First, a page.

"Bay Area Speaks: A People's Hearing on the Future of the Internet"

Thursday, November 20

Rally – 5:30 pm
Forum – 7 pm

San Francisco City Hall
1 Dr Carlton B Goodlett Place
San Francisco, CA 94102

For more information and to RSVP:


Rebecca Jeschke
Media Relations Director
Electronic Frontier Foundation

Follow up on the event:

EFF blog post on November 24, 2014 Rain or Shine: Bay Area Internet Users Take the Net Neutrality Fight to City Hall

Video of the November 20th event: Bay Area Speaks: A Public Forum on the Future of the Internet (2hr 1min 24sec)
Phase a New Twist: December - War on... Sony?
"Wait... so they still haven't figured out this is one big scheme to send Spiderman back home to Marvel?"

For an excellent run down of the Sony hack story, please see: A Breakdown and Analysis of the December, 2014 Sony Hack by Risk Based Security.
From Wikipedia (December 2014):
Sony Corporation (ソニー株式会社 Sonī Kabushiki Gaisha, commonly referred to as Sony, is a Japanese multinational conglomerate corporation headquartered in Kōnan Minato, Tokyo, Japan. Its diversified business is primarily focused on the electronics (TV, Gaming Consoles, Refrigerators), game, entertainment and financial services sectors. The company is one of the leading manufacturers of electronic products for the consumer and professional markets. Sony is ranked 105th on the 2014 list of Fortune Global 500.

You may ask, "How is the 2014 Sony Pictures Entertainment hack related to Net Neturality?" and the answer is, it relates to a lot of things, actually. These at least include:

It relates to information security and should be a reminder that that topic needs to be taken seriously in general. This wasn't the first time Sony has been hacked, one noteworthy incident being the PlayStation Network outage in 2011, so it also should be a reminder that Sony needs to take its own data security seriously. As a multinational corporation, one would expect that it would have the resources to do so.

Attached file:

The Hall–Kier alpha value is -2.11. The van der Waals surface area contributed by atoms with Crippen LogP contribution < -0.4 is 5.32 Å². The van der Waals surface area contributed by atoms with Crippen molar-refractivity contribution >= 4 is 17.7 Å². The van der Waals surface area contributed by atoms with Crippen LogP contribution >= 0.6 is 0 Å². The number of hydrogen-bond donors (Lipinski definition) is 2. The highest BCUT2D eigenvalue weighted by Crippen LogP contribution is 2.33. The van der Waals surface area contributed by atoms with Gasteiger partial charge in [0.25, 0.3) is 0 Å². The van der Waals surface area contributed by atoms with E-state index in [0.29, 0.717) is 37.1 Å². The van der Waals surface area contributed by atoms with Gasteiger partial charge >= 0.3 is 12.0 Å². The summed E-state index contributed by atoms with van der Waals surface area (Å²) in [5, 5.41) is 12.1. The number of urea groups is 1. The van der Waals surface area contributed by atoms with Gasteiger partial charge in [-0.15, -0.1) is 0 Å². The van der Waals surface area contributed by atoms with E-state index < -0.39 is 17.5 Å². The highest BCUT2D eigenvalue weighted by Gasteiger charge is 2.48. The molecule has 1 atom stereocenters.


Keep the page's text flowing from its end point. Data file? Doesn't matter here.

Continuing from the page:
It relates to malware (for example: viruses, trojans, worms, etc.) Sony is the corporation which in 2005-2007 thought it would be a good idea to include rootkits on CDs sold to customers in the name of preventing piracy. Also, the use of malware is part of how Sony got hacked.

It relates to global politics. The United States government accused the North Korean government as being responsible for the hack. The North Korean government denied it was involved and offered to conduct a joint investigation with the United States. The United States government asked the Chinese government to weigh in. The Russian government weighed in. (But wait, there's more!) All this over a movie studio hack.

Speaking of Russia, U.S. sanctions against the country isn't making the United States very popular over there: Russians Rage Against America | Enduring Sanctions, Anger Turns to Hate: Racist Names for Obama and Putin Disses Coca-Cola. Russia wants to look into the United States' bombing of Hiroshima and Nagasaki in Japan towards the end of World War II: State Duma chief suggests trying US for WWII nuke attacks. In regards to Ukraine/Crimea and US/Russia, there's this: Париж, Севастопольский бульвар | В час украинской трагедии потомки белой эмиграции обращаются к лидерам Европы.

Coincidentally, after 50 years of embargoing Cuba suddenly the US has changed its mind as to how to relate to the nation - There's this article, Sudden U.S. Thaw Worries Cuban Dissidents and this one, CNN's Candy Crowley interviews President Barack Obama (Dec. 21, 2014):